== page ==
A collection of historic reviews and articles on Sherlockian theatrical performances from contemporary newspapers.

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The Crown Diamond (Arthur Conan Doyle)
May 2 - ?: The Hippodrome, Bristol, England
May 16 - ?: Coliseum Theatre, London, England
June: The Hippodrome, Portsmouth, Hampshire, England

(Information above on performance dates is derived from newspaper archives and is therefore likely to be incomplete.)


One-act Play, by Sir Arthur Conan Doyle, produced at the Coliseum on Monday, May 16.

Sherlock Holmes.....Mr. Dennis Neilson-Terry
Dr. Watson.....Mr. R. V. Taylor
Billy.....Mr. Ronald Hammond
Col. Sebastian Moran.....Mr. Norman Leyland
Sam Merton.....Mr. Charles Farrell

The scene of Sir Arthur Conan Doyle’s new Sherlock Holmes’ playlet is laid in the Baker street rooms of the famous detective. Here we find his friend, Dr Watson, easily deceived by Holmes’ first appearance as an old woman, and we learn that he is on the track of "The Crown Diamond.”

Colonel Sebastian Moran, an intellectual criminal, and his faithful, but fatuous follower, Merton, a boxer, are implicated, and when the Colonel is announced, Sherlock hands Watson a note containing the Colonel’s address, also in case (Holmes) should be murdered. A tense interview between the Colonel and the detective follows, and the latter sends for Merton, leaving him and the Colonel together while plays his violin.

They talk in a somewhat indiscreet fashion, and when the Colonel shows Merton the diamond, up jumps a figure one thought was a dummy - but for which Sherlock Holmes has substituted himself - seizes the diamond, covers his men with a revolver, and, ringing for his page, calmly orders supper.

Mr Dennis Neilson-Terry, in wonderful make-up as Sherlock Holmes, contributed an arresting and finished study of the famous detective. Mr R. V. Taylour did Dr Watson; and Mr Ronald Hammond as Billy, the page, added a little comic relief the play. Mr Norman Leyland as the Colonel, and Mr Charles Farrell as the boxer, admirably enacted these villainous characters.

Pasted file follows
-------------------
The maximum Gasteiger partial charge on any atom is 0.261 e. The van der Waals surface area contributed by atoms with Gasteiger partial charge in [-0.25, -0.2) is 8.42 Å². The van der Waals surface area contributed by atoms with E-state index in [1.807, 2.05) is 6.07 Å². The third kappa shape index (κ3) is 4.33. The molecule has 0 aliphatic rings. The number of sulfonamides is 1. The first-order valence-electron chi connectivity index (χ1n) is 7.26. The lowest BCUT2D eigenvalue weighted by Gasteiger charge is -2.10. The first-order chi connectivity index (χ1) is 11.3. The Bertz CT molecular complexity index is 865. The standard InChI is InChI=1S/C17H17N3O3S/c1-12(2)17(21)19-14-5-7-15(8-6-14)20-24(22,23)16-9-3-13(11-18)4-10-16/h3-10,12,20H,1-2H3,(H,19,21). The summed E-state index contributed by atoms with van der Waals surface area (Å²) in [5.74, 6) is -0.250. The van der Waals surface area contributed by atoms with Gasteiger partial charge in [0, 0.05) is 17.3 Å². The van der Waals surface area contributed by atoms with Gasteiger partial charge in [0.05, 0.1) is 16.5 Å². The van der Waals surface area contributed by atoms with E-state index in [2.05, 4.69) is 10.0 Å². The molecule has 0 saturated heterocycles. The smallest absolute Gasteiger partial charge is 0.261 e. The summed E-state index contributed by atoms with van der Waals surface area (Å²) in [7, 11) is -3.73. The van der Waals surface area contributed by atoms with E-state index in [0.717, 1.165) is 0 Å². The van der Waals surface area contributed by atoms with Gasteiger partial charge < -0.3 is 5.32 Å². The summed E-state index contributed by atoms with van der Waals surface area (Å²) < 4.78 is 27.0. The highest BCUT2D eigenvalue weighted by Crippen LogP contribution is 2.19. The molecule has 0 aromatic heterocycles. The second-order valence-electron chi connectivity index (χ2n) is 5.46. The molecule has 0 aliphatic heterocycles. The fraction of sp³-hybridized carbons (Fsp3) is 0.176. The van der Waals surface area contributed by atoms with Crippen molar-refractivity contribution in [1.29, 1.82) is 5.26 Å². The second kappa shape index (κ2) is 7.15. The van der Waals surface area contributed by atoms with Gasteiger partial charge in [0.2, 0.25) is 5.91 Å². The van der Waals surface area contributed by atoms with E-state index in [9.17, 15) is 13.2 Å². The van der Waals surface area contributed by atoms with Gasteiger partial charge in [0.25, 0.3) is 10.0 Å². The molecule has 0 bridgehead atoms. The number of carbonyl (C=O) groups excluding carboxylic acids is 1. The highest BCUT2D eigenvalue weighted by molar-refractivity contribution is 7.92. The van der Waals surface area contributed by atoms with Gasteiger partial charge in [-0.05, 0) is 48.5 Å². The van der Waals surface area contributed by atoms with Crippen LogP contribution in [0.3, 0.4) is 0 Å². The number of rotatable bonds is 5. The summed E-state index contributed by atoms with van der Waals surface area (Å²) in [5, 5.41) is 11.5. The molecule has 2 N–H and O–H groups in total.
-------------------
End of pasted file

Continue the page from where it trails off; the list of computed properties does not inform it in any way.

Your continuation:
The play was well produced by Mr Stanley Bell.

The Era, Wednesday 18 May 1921
found at www.britishnewspaperarchive.co.uk



Many of his admirers would be delighted if Sir Arthur Conan Doyle would drop Spiritualism and return to Sherlock Holmes. In “The Crown Diamond” at the Coliseum this week, the famous writer of detective stories has made his old hero for the first time the central figure of a one-act play.

The character as portrayed by Dennis Neilson-Terry, who thus makes his debut on the variety stage, is more youthful than one usually imagines Sherlock Holmes to be. This strikes a rather jarring note; for, although care has been taken to explain that “The Crown Diamond” is meant to present an early episode in the great detective’s adventurous career, one looks for brilliance coupled with repose – the budding evidence of a master-mind – in all his actions. This Mr Terry does not succeed in conveying. His methods are altogether too nervous and restless.

The playlet itself is, however, above the usual standard of music hall sketches. One gets a sense of genuine thrills from the arrival at Sherlock Holmes’s flat in Baker-street of the desperate criminals who have stolen the diamond, lured there by the detective’s clever device, till their final capitulation and the jewel’s recapture. It is very well written, and well worth seeing.

Lancashire Evening Post, Friday 20 May 1921
found at www.britishnewspaperarchive.co.uk